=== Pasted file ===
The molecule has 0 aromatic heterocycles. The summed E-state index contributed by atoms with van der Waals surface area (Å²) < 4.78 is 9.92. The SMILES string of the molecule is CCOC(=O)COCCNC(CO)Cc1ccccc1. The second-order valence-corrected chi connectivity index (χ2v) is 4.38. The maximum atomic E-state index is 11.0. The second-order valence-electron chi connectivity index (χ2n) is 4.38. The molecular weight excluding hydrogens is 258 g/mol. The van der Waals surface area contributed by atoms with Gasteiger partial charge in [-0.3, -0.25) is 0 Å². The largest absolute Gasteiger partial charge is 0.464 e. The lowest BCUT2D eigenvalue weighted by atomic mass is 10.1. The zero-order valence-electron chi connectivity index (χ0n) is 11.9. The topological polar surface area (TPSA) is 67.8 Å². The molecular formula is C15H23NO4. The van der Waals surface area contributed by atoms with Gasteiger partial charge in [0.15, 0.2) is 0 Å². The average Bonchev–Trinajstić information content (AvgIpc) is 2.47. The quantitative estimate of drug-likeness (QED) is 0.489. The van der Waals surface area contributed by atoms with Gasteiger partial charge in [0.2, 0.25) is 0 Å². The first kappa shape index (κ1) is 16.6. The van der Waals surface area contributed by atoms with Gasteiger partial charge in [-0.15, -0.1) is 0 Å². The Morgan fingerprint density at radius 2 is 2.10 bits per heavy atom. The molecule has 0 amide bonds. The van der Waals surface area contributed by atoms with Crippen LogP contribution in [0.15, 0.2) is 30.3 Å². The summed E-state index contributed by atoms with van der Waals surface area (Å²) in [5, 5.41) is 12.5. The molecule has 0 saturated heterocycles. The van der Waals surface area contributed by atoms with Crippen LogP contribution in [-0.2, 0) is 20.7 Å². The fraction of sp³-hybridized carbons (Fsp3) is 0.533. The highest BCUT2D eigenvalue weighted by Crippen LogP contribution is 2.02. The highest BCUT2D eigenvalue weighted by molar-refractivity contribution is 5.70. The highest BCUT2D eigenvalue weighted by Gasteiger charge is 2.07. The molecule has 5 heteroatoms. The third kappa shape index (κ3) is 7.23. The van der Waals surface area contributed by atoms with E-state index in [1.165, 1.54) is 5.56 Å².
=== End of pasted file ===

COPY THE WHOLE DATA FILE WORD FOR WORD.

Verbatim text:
The molecule has 0 aromatic heterocycles. The summed E-state index contributed by atoms with van der Waals surface area (Å²) < 4.78 is 9.92. The SMILES string of the molecule is CCOC(=O)COCCNC(CO)Cc1ccccc1. The second-order valence-corrected chi connectivity index (χ2v) is 4.38. The maximum atomic E-state index is 11.0. The second-order valence-electron chi connectivity index (χ2n) is 4.38. The molecular weight excluding hydrogens is 258 g/mol. The van der Waals surface area contributed by atoms with Gasteiger partial charge in [-0.3, -0.25) is 0 Å². The largest absolute Gasteiger partial charge is 0.464 e. The lowest BCUT2D eigenvalue weighted by atomic mass is 10.1. The zero-order valence-electron chi connectivity index (χ0n) is 11.9. The topological polar surface area (TPSA) is 67.8 Å². The molecular formula is C15H23NO4. The van der Waals surface area contributed by atoms with Gasteiger partial charge in [0.15, 0.2) is 0 Å². The average Bonchev–Trinajstić information content (AvgIpc) is 2.47. The quantitative estimate of drug-likeness (QED) is 0.489. The van der Waals surface area contributed by atoms with Gasteiger partial charge in [0.2, 0.25) is 0 Å². The first kappa shape index (κ1) is 16.6. The van der Waals surface area contributed by atoms with Gasteiger partial charge in [-0.15, -0.1) is 0 Å². The Morgan fingerprint density at radius 2 is 2.10 bits per heavy atom. The molecule has 0 amide bonds. The van der Waals surface area contributed by atoms with Crippen LogP contribution in [0.15, 0.2) is 30.3 Å². The summed E-state index contributed by atoms with van der Waals surface area (Å²) in [5, 5.41) is 12.5. The molecule has 0 saturated heterocycles. The van der Waals surface area contributed by atoms with Crippen LogP contribution in [-0.2, 0) is 20.7 Å². The fraction of sp³-hybridized carbons (Fsp3) is 0.533. The highest BCUT2D eigenvalue weighted by Crippen LogP contribution is 2.02. The highest BCUT2D eigenvalue weighted by molar-refractivity contribution is 5.70. The highest BCUT2D eigenvalue weighted by Gasteiger charge is 2.07. The molecule has 5 heteroatoms. The third kappa shape index (κ3) is 7.23. The van der Waals surface area contributed by atoms with E-state index in [1.165, 1.54) is 5.56 Å².